Britain’s Prince Philip was laid to rest on Saturday after a ceremonial funeral held at Windsor Castle on Saturday.
Queen Elizabeth II’s husband for 73 years and the Duke of Edinburgh had died on April 9.
The “Ceremonial Royal Funeral” held at St George Chapel was attended by only 30 family members because of the UK government’s COVID-19 restrictions.
Those who attended the funeral alongside the queen included the deceased prince’s four children, two grandchildren, and other family members.
The funeral started with a short procession that carried the coffin to the chapel on a modified land rover. Prince’s four children and two grandsons took part in the procession, which ended on the landing of the chapel, where a minute of silence was held at 3 p.m. (1400GMT).
The coffin of Prince Philip was covered with his personal standard – a personal flag – and surmounted with his sword, naval cap, and a wreath of flowers.
The King’s Troop Royal Horse Artillery fired minute guns for the duration of the procession and The Curfew Tower Bell also tolled.
The service inside the chapel, which was attended by the queen and accompanying family members, was conducted by the Dean of Windsor.
Throughout the funeral, military bands and the choir performed pieces especially selected by the prince who had planned the event before his death.
The service ended at around 4 p.m. as the Duke of Edinburgh’s coffin was lowered into the Royal Vault in the chapel.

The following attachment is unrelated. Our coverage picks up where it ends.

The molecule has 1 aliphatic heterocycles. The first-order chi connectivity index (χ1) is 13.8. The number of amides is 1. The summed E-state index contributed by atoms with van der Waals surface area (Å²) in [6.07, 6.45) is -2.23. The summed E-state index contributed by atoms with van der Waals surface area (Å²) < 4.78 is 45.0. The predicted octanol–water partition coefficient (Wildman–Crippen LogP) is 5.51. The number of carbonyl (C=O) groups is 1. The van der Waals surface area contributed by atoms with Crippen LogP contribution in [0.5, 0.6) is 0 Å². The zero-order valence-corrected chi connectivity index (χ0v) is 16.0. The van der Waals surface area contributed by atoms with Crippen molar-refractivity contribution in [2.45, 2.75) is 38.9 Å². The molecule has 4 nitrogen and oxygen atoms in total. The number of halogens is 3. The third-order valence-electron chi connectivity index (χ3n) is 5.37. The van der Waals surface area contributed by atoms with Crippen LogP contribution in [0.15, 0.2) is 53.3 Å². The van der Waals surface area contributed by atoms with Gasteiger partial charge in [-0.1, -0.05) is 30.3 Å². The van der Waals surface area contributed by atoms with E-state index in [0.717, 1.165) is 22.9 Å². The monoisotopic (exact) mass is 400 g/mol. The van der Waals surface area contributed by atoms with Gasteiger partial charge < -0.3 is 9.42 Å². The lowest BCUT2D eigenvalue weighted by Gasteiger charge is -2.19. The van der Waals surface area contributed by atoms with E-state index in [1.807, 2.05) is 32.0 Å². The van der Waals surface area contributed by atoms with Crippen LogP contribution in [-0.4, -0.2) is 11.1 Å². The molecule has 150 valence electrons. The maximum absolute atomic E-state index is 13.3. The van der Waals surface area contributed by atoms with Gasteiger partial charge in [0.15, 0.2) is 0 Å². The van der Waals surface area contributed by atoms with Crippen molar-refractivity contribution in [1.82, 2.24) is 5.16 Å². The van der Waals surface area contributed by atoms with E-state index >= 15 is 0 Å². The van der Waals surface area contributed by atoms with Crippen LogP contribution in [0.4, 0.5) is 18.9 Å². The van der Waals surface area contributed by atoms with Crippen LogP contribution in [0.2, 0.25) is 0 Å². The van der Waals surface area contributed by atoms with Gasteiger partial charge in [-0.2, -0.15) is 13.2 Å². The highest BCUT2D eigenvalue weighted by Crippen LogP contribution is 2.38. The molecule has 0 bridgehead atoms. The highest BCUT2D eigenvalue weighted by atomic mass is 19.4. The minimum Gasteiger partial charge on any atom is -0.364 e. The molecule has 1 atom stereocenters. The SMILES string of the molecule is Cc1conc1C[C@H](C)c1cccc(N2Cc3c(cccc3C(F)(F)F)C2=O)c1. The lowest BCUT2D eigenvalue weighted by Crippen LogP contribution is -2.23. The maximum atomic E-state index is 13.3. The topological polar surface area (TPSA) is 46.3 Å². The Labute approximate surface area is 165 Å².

The queen was seen in public for the first time since her husband died.
Prince Philip, the Duke of Edinburgh, was 99 when he died a short while after he left hospital following a treatment.
He was married to the queen for the past 73 years.
War hero and modernizer
On the Greek island of Corfu in 1921, Philip was born as Prince Philip of Greece and Denmark.
At 18 years old, he joined the British Royal Navy as a cadet.
This led him to see active service for Britain during the Second World War with bravery, being engaged everywhere from the Indian Ocean to the Mediterranean.
Two years after the war, in 1947, Prince Philip renounced his Greek and Danish royal titles and gave up his career in the Royal Navy in order to marry then-Princess Elizabeth.
Ahead of the marriage, he took up the surname Mountbatten and became a naturalized British subject.
The marriage was a significant occasion for many reasons, not least that it was the first major – and positive – state occasion after the devastation and brutality of the Second World War.
With the queen, Prince Philip had four children: Charles, Anne, Andrew, and Edward.
Known publicly for his gruff manner, Prince Philip was nevertheless a loved and respected father, grandfather, and great-grandfather.
The queen described him as her “constant strength and stay.”
Prince Philip was also notably a modernizer in the staunchly traditionalist and sometimes stubborn Royal Family institution, and he pushed for innovations where possible, such as taking royal walkabouts and holding informal palace lunches where guests from diverse backgrounds were invited.
He was also known for his advocacy and support for young people, and as such created the UK’s most well-known young persons’ program: the Duke of Edinburgh Awards Scheme.
He occasionally garnered controversy with spontaneous politically incorrect comments, but these were always understood in the context of a man who came of age in a far different era.
Since the 1940s, Prince Philip has been a key feature of British public life and will be remembered for his service to both queen and country.